The Michigan Daily - Thursday, September 4, 1986-- Page 3B
U' avoids taking political stands
Daily Photo by MATT PETRIE
A comedy troup specializing in arms race humor performs on the Diag
last April Fools Day. The group came to campus to protest "Star Wars"
W tude ns oppose
research for military
By REBECCA BLUMENSTEIN
University students protest for a
multitude of reasons, but all protests
have a similar theme; studenttac-
tivists want the University to take
stances on social issues, but ad-
ministrators are unwilling.
From the students' point of view,
the University is losing an oppor-
tunity to take "honorable" stances on
political issues. University backing
would do much to further such
national causes as opposing the
Strategic Defense Initiative.
But in the past year, students have
unsuccessfully urged the University
to completely divest its investments
in companies that do business in
South Africa, grant jailed South
African activist Nelson Mandela an
honorary degfree, stop conducting
SDI research, and ban recruitment by
the Central Intelligence Agency on
Administrators say it's inap-
propriate for the University to take
such stances. "The University is a
By MARY CHRIS JAKLEVIC
In the 1960s, the University's
political and social activism markedf
it as a capital of dissent among
Since then, dissent has been a part
of University life, although activism,
today is seldom as bold or as
widespread as it was in the late '60s
and early '70s. Then, Ann Arbor
rarely saw a day without demon-
strations against national policies,,
social practices or University
In the early '60s the issue was racial;
discrimination. Prompted by the
black civil rights movement, par-,
ticularly the sit-in by four black
students at a whites-only lunch coun-
ter in North Carolina, students in the1
north picketed stores whose southern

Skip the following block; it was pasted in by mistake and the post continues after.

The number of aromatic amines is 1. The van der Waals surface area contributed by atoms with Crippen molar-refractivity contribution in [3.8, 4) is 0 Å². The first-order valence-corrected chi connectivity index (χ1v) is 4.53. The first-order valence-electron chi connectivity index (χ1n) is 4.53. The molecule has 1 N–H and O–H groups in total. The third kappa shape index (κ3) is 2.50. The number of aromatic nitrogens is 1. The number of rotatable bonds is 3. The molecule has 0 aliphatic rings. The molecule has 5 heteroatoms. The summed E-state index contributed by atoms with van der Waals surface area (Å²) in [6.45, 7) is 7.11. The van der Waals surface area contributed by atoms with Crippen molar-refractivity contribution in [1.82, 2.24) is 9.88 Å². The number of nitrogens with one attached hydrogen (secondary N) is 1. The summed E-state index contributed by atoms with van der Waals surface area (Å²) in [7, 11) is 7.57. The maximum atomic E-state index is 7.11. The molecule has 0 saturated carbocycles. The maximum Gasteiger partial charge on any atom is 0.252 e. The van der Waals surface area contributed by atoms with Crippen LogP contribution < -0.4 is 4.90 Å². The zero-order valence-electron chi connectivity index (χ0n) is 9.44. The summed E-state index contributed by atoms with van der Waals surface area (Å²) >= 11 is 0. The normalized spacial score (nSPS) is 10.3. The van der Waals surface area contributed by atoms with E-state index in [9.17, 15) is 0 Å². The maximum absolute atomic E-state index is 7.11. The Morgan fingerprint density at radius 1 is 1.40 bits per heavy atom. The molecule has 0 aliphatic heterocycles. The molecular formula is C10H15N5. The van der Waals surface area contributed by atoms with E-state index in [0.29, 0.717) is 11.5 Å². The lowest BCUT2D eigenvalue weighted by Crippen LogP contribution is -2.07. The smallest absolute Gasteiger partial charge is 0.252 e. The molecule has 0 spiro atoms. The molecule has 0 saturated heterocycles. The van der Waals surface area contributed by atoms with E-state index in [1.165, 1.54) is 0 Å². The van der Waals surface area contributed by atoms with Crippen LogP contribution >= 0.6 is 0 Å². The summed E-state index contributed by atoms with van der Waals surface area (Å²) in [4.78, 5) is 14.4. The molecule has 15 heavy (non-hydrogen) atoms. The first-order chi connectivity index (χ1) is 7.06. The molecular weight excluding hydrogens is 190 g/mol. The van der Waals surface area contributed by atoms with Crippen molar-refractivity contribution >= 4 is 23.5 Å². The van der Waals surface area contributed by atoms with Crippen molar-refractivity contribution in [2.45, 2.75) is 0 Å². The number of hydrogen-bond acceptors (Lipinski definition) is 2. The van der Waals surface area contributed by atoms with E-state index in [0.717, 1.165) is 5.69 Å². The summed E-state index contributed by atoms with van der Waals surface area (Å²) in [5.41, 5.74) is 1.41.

branches followed segregation,
customs. In Ann Arbor several
students were arrested for handingr
out leaflets while picketing stores ac-
cused of discrimination.
Inspired by this movement andl
enraged by the hypocrisy they saw in1
American society, a small group of
University students formed what
became the most influential national
white student group of the decade,
Students for a Democratic Society
place to foster new ideas, not to take a
definite stand on them," said Virginia
Nordby, director of the University's
Affirmative Action office and an ad-
visor to the University's President.
Administrators are also concerned
that the stands espoused by student
activists may not reflect a consensus
of the University community.
Another factor is economics.
Because the University receives
many contributions from alumni and
corporations, administrators are
wary of offending supporters.
Regent James Waters (D-
Muskegon), acknowledges that
divestment was delayed partly out of
concern of offending corporations.
Some stances taken
Dan Sharphorn, assistant policy
advisor to Nordby, says that while the
University is unwilling. to take stan-
ces on most issues, "it has shown that
it will not let anything interfere with
an individual's rights."
Sharphorn points to a 1984 regents'
policy barring discrimination against
homosexuals, as a "bold move"
protecting individual rights.
The University also passed a con-
troversial resolution last October
supporting University faculty who
'The University is a place to foster new
ideas, not to take a definite stand on them.'
-Virginia Nordby, director
of Affirmative Action
By ROB EARLE
When University researchers sub-
mitted $183 in research proposals to
the defense department last winter,
some protested that the University is
becoming dependent on the military.
The proposed projects were part of
Congress' University Research
Initiative, designed to revitalize the
nation's . research universities
through Department of Defense
In July, the defense department ac-
cepted three of the University's
proposals, at least tripling military
research on campus.
URI is only the latest issue that
has divided activists with ad-
ministrators on the role of the
military in University research.
Defense research increasing
In 1984-85, the University did nearly
$7 million in defense-related resear-
ch, about five percent of the Univer-
sity's total research budget, accor-
ding to Allan Price, the University's
associate vice president for research.
That figure, he said, is expected to
grow by $560,000 in 1985-86, not in-
cluding URI funds.
The increases mean different
things to different people. According
to Linda Wilson, the growth is
relatively insignificant because
military research will still be only
five percent of University research.